During those weeks, Rudolf involved Moldavia's court in his effort to forge an alliance that would strike the Ottomans in Dobruja and move toward Adrianople. The core of the invasion was to be a Wallachian–Moldavian–Zaporizhian alliance, but Rudolf also hoped to attract the Tsardom of Russia and at least some support from the Poles.[103] In April, Komulović met with the Cossack Severyn Nalyvaiko at Kamianets-Podilskyi, and the Sich was formally co-opted into the League.[104] Aaron shared these goals, dispatching his own delegation—comprising Kalogeras and the new Logothete, Crăciun Grigorcea—to negotiate with the Zaporizhians.[105] His court was visited by the Russian merchant Trifon Korobeynikov, who records that the Prince stood up to honor Tsar Feodor at every mention of his name.[106] Aaron also made Vorsi his ambassador to Kraków, hoping to draw Polish support for the uprising.[107] This initiative was defeated by Chancellor Jan Zamoyski, who pursued a pro-Ottoman line and tried to quell a Cossack insurgency, and who probably informed Murad of Aaron's betrayal.[108]

The Ottomans again asked from their Crimean vassals that they intervene. Ğazı II Giray submitted, staging a raid on Moldavia: in June 1594, the Crimeans encircled Aron in his capital of Iași, then devastated the surrounding region.[109] Zamoyski made a perfunctory show of support for Moldavia, sending in the Polish-Lithuanian army. In August, it had only reached as far south as Cernăuți (Chernivtsi).[110] The Crimean hordes were nevertheless weakened by the Cossack invasion into their own base, and were vulnerable to attacks when grazing their horses.[111] In July, Cossack troops returned to Moldavia. They were nominally allies of the Empire and responded to Komulović, but were in practice uncontrollable;[112] they also regarded Aaron as a facilitator of the Crimeans, who had allowed Giray passage through Moldavia.[104] Loboda and Nalyvaiko fused their armies, conquering and razing Țuțora before taking Iași, destroying Moldavia's artillery in the process.[104] Aaron, having panicked,[113] barricaded himself in Putna Monastery.[114] He eventually agreed to pay Loboda a large ransom in exchange for his subjects' safety.[115] With help from Báthory and Logothete Ivan Norocea,[116] Aaron was also able to crush another insurgency by pro-Ottoman boyars. This formed part of a larger plot involving Balthasar Báthory, nephew of the Transylvanian Prince, and Sándor Kendi.[117]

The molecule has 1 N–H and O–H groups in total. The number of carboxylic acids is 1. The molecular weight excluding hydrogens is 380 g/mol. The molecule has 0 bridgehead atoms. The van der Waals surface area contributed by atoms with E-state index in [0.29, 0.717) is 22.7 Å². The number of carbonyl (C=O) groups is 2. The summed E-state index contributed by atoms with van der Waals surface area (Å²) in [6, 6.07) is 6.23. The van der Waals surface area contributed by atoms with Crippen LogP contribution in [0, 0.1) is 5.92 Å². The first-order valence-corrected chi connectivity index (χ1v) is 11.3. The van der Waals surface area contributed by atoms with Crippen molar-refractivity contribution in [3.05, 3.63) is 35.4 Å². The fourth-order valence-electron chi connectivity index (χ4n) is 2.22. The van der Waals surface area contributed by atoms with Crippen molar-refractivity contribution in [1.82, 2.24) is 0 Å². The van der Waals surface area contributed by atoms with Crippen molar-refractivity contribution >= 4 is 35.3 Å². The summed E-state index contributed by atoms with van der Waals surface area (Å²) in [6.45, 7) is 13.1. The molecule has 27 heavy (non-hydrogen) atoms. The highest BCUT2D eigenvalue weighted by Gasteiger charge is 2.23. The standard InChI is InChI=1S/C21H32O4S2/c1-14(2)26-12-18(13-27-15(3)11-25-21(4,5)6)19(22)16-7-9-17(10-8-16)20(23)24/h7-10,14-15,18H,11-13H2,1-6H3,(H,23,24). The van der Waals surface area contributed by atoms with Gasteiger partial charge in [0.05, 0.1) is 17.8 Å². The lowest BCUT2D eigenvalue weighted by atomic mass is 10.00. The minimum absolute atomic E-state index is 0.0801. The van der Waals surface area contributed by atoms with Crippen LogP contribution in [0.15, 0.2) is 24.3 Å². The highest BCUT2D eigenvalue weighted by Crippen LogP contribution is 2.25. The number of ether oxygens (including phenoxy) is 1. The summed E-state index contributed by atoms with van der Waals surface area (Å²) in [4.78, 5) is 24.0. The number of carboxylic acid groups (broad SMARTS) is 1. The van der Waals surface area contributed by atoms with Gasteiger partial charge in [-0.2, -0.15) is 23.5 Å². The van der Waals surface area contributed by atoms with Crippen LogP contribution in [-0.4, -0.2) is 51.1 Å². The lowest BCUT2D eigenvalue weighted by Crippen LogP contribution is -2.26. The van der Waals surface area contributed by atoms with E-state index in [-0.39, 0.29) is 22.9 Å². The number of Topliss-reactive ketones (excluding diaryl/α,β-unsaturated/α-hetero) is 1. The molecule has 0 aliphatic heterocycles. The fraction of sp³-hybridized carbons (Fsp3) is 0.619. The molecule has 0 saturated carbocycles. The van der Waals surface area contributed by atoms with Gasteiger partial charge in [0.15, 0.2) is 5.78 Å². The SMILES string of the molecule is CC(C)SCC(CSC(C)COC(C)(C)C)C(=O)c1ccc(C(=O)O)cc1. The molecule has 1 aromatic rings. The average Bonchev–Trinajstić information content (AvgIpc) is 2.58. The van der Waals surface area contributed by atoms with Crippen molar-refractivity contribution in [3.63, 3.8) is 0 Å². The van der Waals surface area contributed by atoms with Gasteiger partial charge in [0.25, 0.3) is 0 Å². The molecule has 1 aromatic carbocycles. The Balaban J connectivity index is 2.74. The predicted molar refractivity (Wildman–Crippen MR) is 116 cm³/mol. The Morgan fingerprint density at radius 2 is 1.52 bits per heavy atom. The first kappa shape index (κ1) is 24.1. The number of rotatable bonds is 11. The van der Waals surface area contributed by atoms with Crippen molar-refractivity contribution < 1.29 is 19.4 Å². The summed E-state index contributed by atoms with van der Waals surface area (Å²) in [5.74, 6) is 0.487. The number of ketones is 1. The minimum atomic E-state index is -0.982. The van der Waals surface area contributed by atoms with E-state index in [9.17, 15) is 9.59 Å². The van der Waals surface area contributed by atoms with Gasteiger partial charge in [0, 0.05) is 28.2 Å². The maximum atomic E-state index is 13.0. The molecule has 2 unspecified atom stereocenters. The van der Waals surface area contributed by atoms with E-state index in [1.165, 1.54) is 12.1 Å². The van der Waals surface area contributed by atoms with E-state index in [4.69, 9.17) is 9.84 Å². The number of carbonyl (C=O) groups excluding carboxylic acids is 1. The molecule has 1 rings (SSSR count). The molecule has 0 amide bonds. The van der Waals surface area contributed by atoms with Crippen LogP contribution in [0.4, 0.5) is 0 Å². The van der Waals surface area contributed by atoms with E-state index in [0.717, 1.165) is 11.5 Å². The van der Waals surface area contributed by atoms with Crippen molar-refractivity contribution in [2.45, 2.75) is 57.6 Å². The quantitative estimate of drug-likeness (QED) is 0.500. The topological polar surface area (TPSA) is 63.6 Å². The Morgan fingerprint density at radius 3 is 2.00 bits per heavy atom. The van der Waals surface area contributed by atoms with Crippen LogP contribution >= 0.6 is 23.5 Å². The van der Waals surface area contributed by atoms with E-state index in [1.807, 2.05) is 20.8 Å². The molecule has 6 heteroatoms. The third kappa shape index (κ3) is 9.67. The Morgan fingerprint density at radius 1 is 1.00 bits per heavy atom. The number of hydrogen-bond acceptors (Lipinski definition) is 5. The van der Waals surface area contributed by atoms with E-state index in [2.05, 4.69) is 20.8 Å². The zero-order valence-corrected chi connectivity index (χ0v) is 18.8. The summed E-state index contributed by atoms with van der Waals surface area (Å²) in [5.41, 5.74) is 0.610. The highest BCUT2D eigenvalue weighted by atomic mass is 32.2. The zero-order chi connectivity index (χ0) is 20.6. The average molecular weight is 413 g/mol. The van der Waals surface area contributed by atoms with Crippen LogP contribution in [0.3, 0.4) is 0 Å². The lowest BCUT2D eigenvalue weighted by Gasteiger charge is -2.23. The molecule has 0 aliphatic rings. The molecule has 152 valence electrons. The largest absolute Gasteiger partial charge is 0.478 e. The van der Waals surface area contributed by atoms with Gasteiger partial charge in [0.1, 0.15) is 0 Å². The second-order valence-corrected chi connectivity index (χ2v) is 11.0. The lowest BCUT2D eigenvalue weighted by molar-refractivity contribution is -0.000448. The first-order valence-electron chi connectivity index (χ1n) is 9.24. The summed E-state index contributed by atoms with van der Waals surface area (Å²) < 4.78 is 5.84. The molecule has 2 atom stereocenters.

By September 1594, the League project seemed abortive, with the Ottoman Army winning control of Raab and Komorn, from where it could threaten Vienna.[118] According to Michael the Brave's own recollection, the sultan demanded that he and Aaron "unite" with Ottoman and Crimean troops from Dobruja, and "annihilate" Transylvania.[119] During that interval, Aaron secretly traveled to parlay with the Transylvanians, passing through Corona (Brașov) on September 24.[120]

He and Michael began coordinating their open rebellion, which would open a new battlefield behind Ottoman lines. Their uprising began on November 13, with Ottoman garrisons in both countries being overpowered and massacred.[121] In Aaron's territories, victims included four Çavuşlar, whom Murad had sent over with gifts, hoping to restore Ottoman suzerainty amiably.[122] By then, the Prince had also resumed his practice of dealing violently with his earlier sponsors, executing without trial a Greek banker, Nestor Nevridis,[123] and 19 of his Jewish creditors.[124] He forfeited all payments on Barton and Ashkenazi's loans; when the latter arrived to complain in Iași, Aaron had him arrested and sent as a prisoner to Transylvania.[125]